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Is the average stay at home mom's work really worth $138,095 a year?
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Posted 5/3/07 , edited 5/3/07
Bellow I will post a link to a piece of Yahoo News. It's an article on the value of a stay at home mother. Honestly, I think it’s total crap. According to the article the average stay at home mother should earn $138,095 a year. Total bull if you ask me.

Certainly, there are mothers that would earn that much and more. However, the word that is bothering me Is -average-! The average mother is a lazy prick, at least here in America. (The test didn’t range world wide. It was the average mother in America.)

It explained the reason of the value of their job as its variety. According to their studies a mother has ten jobs, and I quote:



The 10 jobs listed as comprising a mother's work were housekeeper, cook, day care center teacher, laundry machine operator, van driver, facilities manager, janitor, computer operator, chief executive officer and psychologist, it said.


This citation here was where I came to realize that this was most likely just another “feministic” attempt to devalue men.

(I put feministic in “” because true feminism is about raising women to create equality between the sexes. For me, this = good. However, most modern “feminist” or at least self proclaimed feminists, are all about lowering men to create superiority for the female sex. For me, this = bad.)

I mean, come on! How many stay at home mothers can operate a computer properly? I mean, anyone can do the basics, but whenever the computer needs hooking up one of us kids do it. Whenever it’s broken, I look at it (rarely actually able to fix it myself,) and then my step dad fixes it. And that ridiculous, “chief executive officer and psychologist” Who the hell are these “average” stay at home mothers they are getting?! And “van driver” ha! Could you get more stereotypical?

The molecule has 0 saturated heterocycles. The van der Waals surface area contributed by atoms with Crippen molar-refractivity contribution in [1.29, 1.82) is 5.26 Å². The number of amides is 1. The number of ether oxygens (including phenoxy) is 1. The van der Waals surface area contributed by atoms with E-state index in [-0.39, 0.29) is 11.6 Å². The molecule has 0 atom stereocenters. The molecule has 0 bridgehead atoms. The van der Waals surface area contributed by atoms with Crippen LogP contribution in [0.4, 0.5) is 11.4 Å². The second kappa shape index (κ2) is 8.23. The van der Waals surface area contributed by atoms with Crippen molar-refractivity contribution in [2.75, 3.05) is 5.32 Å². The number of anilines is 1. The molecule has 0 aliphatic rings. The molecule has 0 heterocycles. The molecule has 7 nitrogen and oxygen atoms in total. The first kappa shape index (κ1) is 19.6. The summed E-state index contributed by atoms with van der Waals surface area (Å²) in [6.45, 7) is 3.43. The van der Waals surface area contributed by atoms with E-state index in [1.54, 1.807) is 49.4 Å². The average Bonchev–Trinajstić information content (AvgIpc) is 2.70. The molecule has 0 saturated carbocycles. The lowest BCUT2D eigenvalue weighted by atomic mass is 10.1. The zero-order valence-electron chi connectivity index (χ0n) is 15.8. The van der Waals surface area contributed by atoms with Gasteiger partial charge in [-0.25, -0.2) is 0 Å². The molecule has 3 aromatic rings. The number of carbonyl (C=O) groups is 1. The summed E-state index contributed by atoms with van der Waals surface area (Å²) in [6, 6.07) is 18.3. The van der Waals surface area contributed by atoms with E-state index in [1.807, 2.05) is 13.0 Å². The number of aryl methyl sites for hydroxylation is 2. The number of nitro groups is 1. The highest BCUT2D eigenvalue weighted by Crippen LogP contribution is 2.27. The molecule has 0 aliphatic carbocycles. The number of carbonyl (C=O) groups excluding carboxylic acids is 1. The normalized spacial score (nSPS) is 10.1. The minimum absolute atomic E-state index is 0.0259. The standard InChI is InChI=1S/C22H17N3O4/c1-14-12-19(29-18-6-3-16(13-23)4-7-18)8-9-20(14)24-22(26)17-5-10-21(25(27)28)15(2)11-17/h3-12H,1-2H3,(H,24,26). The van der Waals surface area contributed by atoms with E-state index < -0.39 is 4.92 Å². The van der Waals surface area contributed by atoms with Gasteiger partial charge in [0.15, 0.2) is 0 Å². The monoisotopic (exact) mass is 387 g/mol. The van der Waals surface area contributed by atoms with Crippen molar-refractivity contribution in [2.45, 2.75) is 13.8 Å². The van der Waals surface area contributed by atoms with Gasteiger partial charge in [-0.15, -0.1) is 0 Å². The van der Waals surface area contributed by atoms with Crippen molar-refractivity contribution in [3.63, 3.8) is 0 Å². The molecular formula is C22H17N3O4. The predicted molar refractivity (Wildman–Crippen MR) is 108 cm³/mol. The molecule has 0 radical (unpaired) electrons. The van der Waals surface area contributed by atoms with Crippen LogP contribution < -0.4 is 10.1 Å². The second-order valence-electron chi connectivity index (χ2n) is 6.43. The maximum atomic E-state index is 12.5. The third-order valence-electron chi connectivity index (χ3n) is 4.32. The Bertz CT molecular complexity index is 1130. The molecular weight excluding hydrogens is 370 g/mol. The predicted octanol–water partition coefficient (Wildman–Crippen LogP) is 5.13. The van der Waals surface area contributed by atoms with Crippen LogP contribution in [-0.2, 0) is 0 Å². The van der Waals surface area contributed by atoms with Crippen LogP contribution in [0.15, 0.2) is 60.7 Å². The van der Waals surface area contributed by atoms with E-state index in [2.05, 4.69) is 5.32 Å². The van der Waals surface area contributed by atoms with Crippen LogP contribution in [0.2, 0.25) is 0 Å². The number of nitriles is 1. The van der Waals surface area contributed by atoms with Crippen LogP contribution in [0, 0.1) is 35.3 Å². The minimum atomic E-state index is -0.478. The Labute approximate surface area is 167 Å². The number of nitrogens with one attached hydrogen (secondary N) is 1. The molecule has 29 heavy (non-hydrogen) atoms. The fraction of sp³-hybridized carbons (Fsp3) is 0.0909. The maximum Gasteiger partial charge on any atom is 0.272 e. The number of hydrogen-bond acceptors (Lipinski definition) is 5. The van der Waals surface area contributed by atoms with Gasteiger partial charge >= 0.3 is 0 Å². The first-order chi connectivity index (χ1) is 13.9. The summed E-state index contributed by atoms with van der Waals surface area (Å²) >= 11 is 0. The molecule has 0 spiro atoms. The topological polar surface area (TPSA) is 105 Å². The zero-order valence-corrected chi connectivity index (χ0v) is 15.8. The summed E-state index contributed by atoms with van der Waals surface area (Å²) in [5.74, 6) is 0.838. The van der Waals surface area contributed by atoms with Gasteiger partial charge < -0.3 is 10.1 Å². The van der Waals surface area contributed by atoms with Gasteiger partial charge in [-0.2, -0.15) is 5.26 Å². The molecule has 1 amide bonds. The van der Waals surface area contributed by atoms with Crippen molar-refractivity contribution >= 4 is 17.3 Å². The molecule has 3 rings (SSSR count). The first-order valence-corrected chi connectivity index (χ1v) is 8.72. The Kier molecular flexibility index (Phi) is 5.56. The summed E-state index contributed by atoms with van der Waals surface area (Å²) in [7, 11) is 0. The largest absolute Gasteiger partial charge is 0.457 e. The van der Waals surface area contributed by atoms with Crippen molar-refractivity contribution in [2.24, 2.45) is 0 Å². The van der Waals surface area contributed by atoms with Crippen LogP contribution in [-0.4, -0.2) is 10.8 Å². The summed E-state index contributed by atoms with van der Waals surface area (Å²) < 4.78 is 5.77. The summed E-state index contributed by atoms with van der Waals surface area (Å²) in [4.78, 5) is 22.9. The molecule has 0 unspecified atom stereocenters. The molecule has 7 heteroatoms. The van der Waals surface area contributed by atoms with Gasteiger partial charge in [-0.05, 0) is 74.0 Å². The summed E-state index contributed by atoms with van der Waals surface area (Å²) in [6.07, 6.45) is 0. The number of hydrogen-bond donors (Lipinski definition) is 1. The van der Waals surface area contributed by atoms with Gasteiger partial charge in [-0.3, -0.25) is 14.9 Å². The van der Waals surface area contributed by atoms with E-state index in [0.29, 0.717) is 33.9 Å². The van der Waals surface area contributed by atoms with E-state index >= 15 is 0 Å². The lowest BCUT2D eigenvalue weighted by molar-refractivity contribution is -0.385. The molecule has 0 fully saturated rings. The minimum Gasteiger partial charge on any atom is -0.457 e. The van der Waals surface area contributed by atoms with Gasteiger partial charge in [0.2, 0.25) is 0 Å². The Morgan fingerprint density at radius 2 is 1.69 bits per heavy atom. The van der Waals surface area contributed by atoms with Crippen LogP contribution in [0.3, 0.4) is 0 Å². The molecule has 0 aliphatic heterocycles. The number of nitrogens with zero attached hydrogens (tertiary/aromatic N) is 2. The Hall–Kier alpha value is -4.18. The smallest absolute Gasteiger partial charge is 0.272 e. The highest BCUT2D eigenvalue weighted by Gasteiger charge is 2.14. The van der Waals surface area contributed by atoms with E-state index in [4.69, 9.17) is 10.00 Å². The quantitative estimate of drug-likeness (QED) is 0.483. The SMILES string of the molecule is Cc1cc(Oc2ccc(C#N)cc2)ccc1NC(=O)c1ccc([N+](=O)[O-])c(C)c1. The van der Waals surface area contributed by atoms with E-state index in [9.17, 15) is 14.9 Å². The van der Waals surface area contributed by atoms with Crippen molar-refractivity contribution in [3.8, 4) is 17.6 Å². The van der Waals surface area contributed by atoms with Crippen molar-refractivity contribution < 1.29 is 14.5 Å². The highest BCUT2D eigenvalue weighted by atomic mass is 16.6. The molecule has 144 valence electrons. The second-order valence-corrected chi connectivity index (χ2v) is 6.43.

Like I said, it is, at least to me, crap; moreover, it’s just a sexist farce of a study disguised as a scientific fact proven by a feministic study. Well, how about the average stay at home dad? Or the average working dad for that matter. There are some lazy bastards who do nothing once they come home, but most of the time fathers have at least a few duties at home.

Am I the only one who feels that these studies are just another shot at men? A total waste of money to further breed sexism between the races by making men bitter at how they’re being bluntly devalued? Well, there’s no specific point in this topic except for discussion over the article in the following link.


http://news.yahoo.com/s/nm/20070502/us_nm/work_mothers_dc

P.S, Sorry if I seemed overly adamant about all this, however it seems to be better for a thread. Also, I’ve summed up the above link in my post so you don’t have to read it except for your own self.
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27 / F / UK
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Posted 5/3/07
I think the value of the average stay at home parent (for the sake of fairness) depends largely on the age of the children. To stay home when your children at already at school/day care does not require that much work.

However young children are very time consuming and labour intensive. Maybe not enough to pay tons of money for taking care off (after all, I'm betting a hired nanny + housekeeper does not get paid that much), but certainly to be appreciated after all.

It's difficult for me to quantify $138,000 a year as paying for work is subjective. You can't quantify the time spent operating a laundry machine, for example. How much more than the few pounds it would cost to run the machine is that worth? Other people with normal jobs also do these tasks, should they get paid for them as well?

I'm not sure that this post coherently addresses the issue, sorry. But it's an attempt.
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27 / M / lazing in England
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Posted 5/3/07
Yes, a stay-at-home mother (or father) is worth that much. It's no secret that eldest brother and I are the main caregivers for our younger brothers and I can tell you that it's damn tough.